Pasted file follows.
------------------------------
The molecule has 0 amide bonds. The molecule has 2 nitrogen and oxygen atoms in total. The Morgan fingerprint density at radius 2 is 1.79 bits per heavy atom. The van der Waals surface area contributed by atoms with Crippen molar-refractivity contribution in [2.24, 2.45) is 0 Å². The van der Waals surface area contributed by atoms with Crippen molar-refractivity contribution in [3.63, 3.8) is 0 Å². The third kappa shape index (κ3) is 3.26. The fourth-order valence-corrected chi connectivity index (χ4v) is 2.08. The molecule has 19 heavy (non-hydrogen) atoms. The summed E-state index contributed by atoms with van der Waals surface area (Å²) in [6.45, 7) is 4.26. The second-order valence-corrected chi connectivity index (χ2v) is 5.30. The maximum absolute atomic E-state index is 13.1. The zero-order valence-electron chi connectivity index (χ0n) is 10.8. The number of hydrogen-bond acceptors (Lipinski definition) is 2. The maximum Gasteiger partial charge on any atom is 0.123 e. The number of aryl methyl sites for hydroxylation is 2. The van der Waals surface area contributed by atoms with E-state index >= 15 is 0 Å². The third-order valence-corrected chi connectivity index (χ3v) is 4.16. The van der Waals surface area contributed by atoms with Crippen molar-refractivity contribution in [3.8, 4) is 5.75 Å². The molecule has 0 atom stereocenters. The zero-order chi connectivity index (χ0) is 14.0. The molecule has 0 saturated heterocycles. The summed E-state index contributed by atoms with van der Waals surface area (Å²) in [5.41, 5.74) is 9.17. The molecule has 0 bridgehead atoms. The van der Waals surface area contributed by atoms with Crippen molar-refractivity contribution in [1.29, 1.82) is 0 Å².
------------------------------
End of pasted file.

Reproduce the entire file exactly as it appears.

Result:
The molecule has 0 amide bonds. The molecule has 2 nitrogen and oxygen atoms in total. The Morgan fingerprint density at radius 2 is 1.79 bits per heavy atom. The van der Waals surface area contributed by atoms with Crippen molar-refractivity contribution in [2.24, 2.45) is 0 Å². The van der Waals surface area contributed by atoms with Crippen molar-refractivity contribution in [3.63, 3.8) is 0 Å². The third kappa shape index (κ3) is 3.26. The fourth-order valence-corrected chi connectivity index (χ4v) is 2.08. The molecule has 19 heavy (non-hydrogen) atoms. The summed E-state index contributed by atoms with van der Waals surface area (Å²) in [6.45, 7) is 4.26. The second-order valence-corrected chi connectivity index (χ2v) is 5.30. The maximum absolute atomic E-state index is 13.1. The zero-order valence-electron chi connectivity index (χ0n) is 10.8. The number of hydrogen-bond acceptors (Lipinski definition) is 2. The maximum Gasteiger partial charge on any atom is 0.123 e. The number of aryl methyl sites for hydroxylation is 2. The van der Waals surface area contributed by atoms with E-state index >= 15 is 0 Å². The third-order valence-corrected chi connectivity index (χ3v) is 4.16. The van der Waals surface area contributed by atoms with Crippen molar-refractivity contribution in [3.8, 4) is 5.75 Å². The molecule has 0 atom stereocenters. The zero-order chi connectivity index (χ0) is 14.0. The molecule has 0 saturated heterocycles. The summed E-state index contributed by atoms with van der Waals surface area (Å²) in [5.41, 5.74) is 9.17. The molecule has 0 bridgehead atoms. The van der Waals surface area contributed by atoms with Crippen molar-refractivity contribution in [1.29, 1.82) is 0 Å².